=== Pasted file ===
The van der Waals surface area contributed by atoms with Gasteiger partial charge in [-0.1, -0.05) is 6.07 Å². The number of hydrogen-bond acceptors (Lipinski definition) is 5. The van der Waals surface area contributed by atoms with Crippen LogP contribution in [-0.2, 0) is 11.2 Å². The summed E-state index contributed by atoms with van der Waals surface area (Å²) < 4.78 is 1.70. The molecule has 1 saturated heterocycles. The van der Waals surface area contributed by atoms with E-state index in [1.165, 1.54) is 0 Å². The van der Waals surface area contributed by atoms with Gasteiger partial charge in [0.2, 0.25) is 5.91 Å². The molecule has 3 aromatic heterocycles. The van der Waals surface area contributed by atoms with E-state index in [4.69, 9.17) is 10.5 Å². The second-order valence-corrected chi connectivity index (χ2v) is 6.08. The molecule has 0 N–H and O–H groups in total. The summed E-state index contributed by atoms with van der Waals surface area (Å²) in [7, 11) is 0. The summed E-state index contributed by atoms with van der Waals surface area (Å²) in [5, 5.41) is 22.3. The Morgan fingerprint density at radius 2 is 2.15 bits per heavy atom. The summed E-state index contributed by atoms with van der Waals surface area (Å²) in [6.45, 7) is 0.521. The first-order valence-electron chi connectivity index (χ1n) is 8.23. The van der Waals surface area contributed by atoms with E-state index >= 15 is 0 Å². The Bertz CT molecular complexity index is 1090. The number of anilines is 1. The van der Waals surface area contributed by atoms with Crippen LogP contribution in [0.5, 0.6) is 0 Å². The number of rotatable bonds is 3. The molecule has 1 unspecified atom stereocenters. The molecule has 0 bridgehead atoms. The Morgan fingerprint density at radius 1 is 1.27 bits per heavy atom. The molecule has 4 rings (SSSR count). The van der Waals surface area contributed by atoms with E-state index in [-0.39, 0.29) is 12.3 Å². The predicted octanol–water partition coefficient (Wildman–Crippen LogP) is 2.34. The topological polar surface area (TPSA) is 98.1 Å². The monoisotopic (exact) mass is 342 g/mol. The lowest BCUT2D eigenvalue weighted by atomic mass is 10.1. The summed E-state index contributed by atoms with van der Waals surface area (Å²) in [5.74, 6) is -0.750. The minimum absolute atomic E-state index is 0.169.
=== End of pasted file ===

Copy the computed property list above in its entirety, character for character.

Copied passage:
The van der Waals surface area contributed by atoms with Gasteiger partial charge in [-0.1, -0.05) is 6.07 Å². The number of hydrogen-bond acceptors (Lipinski definition) is 5. The van der Waals surface area contributed by atoms with Crippen LogP contribution in [-0.2, 0) is 11.2 Å². The summed E-state index contributed by atoms with van der Waals surface area (Å²) < 4.78 is 1.70. The molecule has 1 saturated heterocycles. The van der Waals surface area contributed by atoms with E-state index in [1.165, 1.54) is 0 Å². The van der Waals surface area contributed by atoms with Gasteiger partial charge in [0.2, 0.25) is 5.91 Å². The molecule has 3 aromatic heterocycles. The van der Waals surface area contributed by atoms with E-state index in [4.69, 9.17) is 10.5 Å². The second-order valence-corrected chi connectivity index (χ2v) is 6.08. The molecule has 0 N–H and O–H groups in total. The summed E-state index contributed by atoms with van der Waals surface area (Å²) in [7, 11) is 0. The summed E-state index contributed by atoms with van der Waals surface area (Å²) in [5, 5.41) is 22.3. The Morgan fingerprint density at radius 2 is 2.15 bits per heavy atom. The summed E-state index contributed by atoms with van der Waals surface area (Å²) in [6.45, 7) is 0.521. The first-order valence-electron chi connectivity index (χ1n) is 8.23. The van der Waals surface area contributed by atoms with E-state index >= 15 is 0 Å². The Bertz CT molecular complexity index is 1090. The number of anilines is 1. The van der Waals surface area contributed by atoms with Crippen LogP contribution in [0.5, 0.6) is 0 Å². The number of rotatable bonds is 3. The molecule has 1 unspecified atom stereocenters. The molecule has 0 bridgehead atoms. The Morgan fingerprint density at radius 1 is 1.27 bits per heavy atom. The molecule has 4 rings (SSSR count). The van der Waals surface area contributed by atoms with E-state index in [-0.39, 0.29) is 12.3 Å². The predicted octanol–water partition coefficient (Wildman–Crippen LogP) is 2.34. The topological polar surface area (TPSA) is 98.1 Å². The monoisotopic (exact) mass is 342 g/mol. The lowest BCUT2D eigenvalue weighted by atomic mass is 10.1. The summed E-state index contributed by atoms with van der Waals surface area (Å²) in [5.74, 6) is -0.750. The minimum absolute atomic E-state index is 0.169.